A variety of volcanic rock was recovered from the flanks of seamounts, guyots, atolls, and islands in the Ratak chain of the Marshall Islands on the U.S. Geological Survey cruise L9-84-CP. The main objective of this cruise was to study the distribution and composition of ferromanganese oxide crusts. Preliminary results of managanese crust composition are reported by Schwab et al. (1985) and detailed studies are in preparation (Schwab et al., 1986).
A total of seven seafloor edifices were studied using 12 khz, 3.5 khz and air gun seismic reflection, chain dredge and box corer. Bathymetry and ship track lines are presented by Schwab and Bailey (1985). Of the seven edifices surveyed two support atolls (Majuro and Taongi) and one is a tiny island (Jemo). Dredge locations and water depths are given in Table 1 and dredge locations are shown in Figure 1. Due to equipment failures depths of dredge hauls were limited to shallow depth for all except the first two sites occupied. Recovery consisted mostly of young, poorly-consolidated limestone of fore-reef slope deposit and minor volcanogenic breccia and loose talus. The breccia and pieces of talus are thickly encrusted with ferromanganese oxide, whereas the young limestone is only coated by a thin layer. Four of the seven sites surveyed yielded volcanic rock. The volcanic rock, volumetrically a minor part of each dredge haul, consists mostly of lapilli and cobble-size clasts in a calcareous matrix or as loose talus. Most clasts show evidence of reworking, being sub- to well rounded, sometimes with a thin ferromanganese crust of their own.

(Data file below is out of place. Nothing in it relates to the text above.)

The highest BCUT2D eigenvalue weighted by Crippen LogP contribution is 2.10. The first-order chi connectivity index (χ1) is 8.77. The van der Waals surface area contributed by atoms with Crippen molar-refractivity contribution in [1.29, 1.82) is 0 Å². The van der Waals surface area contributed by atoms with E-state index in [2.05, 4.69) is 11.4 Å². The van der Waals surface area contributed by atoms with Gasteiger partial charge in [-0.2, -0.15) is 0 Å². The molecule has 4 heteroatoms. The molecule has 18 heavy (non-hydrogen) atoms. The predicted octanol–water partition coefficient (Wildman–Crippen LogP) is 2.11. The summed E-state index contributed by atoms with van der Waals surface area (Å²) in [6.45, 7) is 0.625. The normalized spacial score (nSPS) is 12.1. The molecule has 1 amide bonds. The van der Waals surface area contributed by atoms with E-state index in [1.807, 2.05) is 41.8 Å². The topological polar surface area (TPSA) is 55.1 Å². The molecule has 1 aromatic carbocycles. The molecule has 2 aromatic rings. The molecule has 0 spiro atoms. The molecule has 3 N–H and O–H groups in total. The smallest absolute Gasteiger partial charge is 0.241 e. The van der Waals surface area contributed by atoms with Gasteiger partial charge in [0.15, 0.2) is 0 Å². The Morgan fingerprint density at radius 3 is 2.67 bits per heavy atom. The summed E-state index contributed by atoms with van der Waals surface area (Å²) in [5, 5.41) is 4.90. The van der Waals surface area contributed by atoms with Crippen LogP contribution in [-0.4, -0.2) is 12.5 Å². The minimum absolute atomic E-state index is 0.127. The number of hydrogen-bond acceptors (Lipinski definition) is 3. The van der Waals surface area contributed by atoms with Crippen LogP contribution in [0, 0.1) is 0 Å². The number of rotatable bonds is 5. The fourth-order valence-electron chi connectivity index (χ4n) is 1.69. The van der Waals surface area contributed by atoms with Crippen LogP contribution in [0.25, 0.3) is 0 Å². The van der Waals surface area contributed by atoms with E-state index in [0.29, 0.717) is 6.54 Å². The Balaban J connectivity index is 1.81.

This paper reports preliminary findings on the petrology and geochemistry of volcanic rock recovered.
Geochemistry and petrology of basaltic rocks from the Marshall Islands